• Emerging role of producing units among relief leases. When separate leases in the same area of land recognize that developing a common formation or pool of resources would be improved through coordinated drilling, they can commit their leases to a combined unit. Oil and natural gas production from any lease within the unit, and the costs incurred to generate that production, are allocated among all parties with a working interest in the leases in the unit.
  • According to BLM data, more than three-quarters of all leases with royalty relief to date are part of an approved oil and gas unit. In some cases, the BLM seems to have granted relief to the unit, and then catalogued which leases to ascribe the relief to later. The result is that the BLM is able to grant relief to a broad swath of federal land and federal leases all at once. The mismatch between leases and their associated units in the latest data release suggests more leases will be added to the total in coming weeks.

August 3:

Last week, Department of the Interior (DOI) officials went on record to announce that the royalty relief program for oil and gas leases on federal lands will be drawing to a close. Since April, the effort to subsidize producers in defiance of market realities has reduced the royalty rate owed to taxpayers from oil and natural gas developed on hundreds of leases covering hundreds of thousands of acres of federal land across at least five states. Ending consideration of new royalty relief requests is welcome news, but the full scope of leases affected, and the program’s cost to federal and state budgets, will only be understood in the months to come.

According to a DOI spokesman, the royalty relief program is winding down because “the states are now in various stages of reopening and the time for a COVID-19 basis for approvals is coming to a close.” Royalty relief for oil and gas producers should end just as certainly as it should not have begun, but the DOI’s reasoning does not fit reality.

  • States have re-opened to varying degrees, but the underlying pandemic is worse now than when the Bureau of Land Management (the Bureau) began approving royalty relief requests. In 37 of the 50 states, including every state where leases have been granted relief, the rate of coronavirus spread was higher on July 30 than it was on April 30, when the first lease had its rate reduced. The DOI’s willingness to end the program now suggests the need for royalty relief was never rooted in the COVID-19 crisis and its associated economic impacts, which are ongoing, but rather that the crisis was used as pretext to justify increased federal financial support for oil and gas producers.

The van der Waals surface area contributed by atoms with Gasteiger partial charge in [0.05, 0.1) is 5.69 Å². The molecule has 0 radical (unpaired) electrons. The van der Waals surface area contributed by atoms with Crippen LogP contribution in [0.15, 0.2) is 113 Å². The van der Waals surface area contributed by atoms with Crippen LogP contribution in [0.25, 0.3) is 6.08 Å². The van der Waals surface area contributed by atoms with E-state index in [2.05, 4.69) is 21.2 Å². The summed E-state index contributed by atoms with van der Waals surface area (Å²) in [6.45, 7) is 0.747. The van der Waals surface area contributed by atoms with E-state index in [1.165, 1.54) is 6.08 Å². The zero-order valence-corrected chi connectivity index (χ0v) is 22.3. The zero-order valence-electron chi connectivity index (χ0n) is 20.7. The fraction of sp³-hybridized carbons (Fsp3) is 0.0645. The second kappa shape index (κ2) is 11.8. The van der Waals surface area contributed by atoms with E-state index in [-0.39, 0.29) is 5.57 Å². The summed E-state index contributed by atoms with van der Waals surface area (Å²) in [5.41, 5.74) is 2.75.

• The tenuous connection between the need for royalty relief and the ongoing coronavirus pandemic may explain why the Bureau was quick to take down its original guidance to operators on how to apply for relief, as the Bureau has for its similar guidance to federal coal lessees.

As noted in our daily tracker (see above), data from the Bureau currently indicates that a total of 442 leases stretching across 300,000 acres of federal land in Wyoming, Utah, North Dakota, Colorado, and Montana have had their royalty rate reduced. But, as the DOI spokesman acknowledged, the Bureau will continue to evaluate pending applications.

The numbers are also likely to grow because of delayed and intentionally suppressed reporting. The totals for acres and leases with relief have leveled off over the last two weeks, but updates from the Bureau’s Wyoming office have consistently been delayed four to six weeks. Decisions made weeks ago will likely only be evident in the data weeks from now.

  • In addition, the Bureau’s Montana-Dakotas office has been suppressing codes indicating royalty relief from appearing through the agency’s online database query platform. In early July, the dates associated with the decisions to grant relief began appearing as retroactively edited in the Bureau’s database. The codes indicating relief had been approved for leases in North Dakota and Montana then became inaccessible by querying the database. It is possible that in the subsequent weeks, the Montana-Dakotas office has been approving rate reductions for additional leases.
  • It is also possible that Bureau offices in other states have suppressed records. TCS staff looked for relief approvals in New Mexico by examining the individual files of a random sample of older leases and did not find any indication of relief requests, denials, or approvals. Though the finding has some uncertainty, the fact that New Mexico lessees have not applied for relief further challenges the claimed need for relief to so many leases in states like Wyoming, where rates were cut by 96 percent down to 0.5 percent.

Finally, the total cost of the DOI’s royalty relief program to taxpayers will only be determinable in coming months as state regulatory agencies release data indicating how much operators produced under the temporarily lowered rates. Using Bureau data updated through June 26, TCS estimated taxpayers were likely to lose at least $8 million in royalty revenue. Since then, more than 160 leases with relief have appeared in the data, more than one third of the current total number of leases receiving royalty relief. For this reason, the likelihood of more relief being granted in coming weeks, and because conservative assumptions were built into the earlier estimate, it is likely the total cost will amount to at least double our preliminary estimate.

Taxpayers for Common Sense is committed to determining how much the DOI’s decision to support oil and gas companies through royalty reductions for federal leases has cost the federal Treasury and state budgets and will publish a final assessment of the royalty relief program in coming months.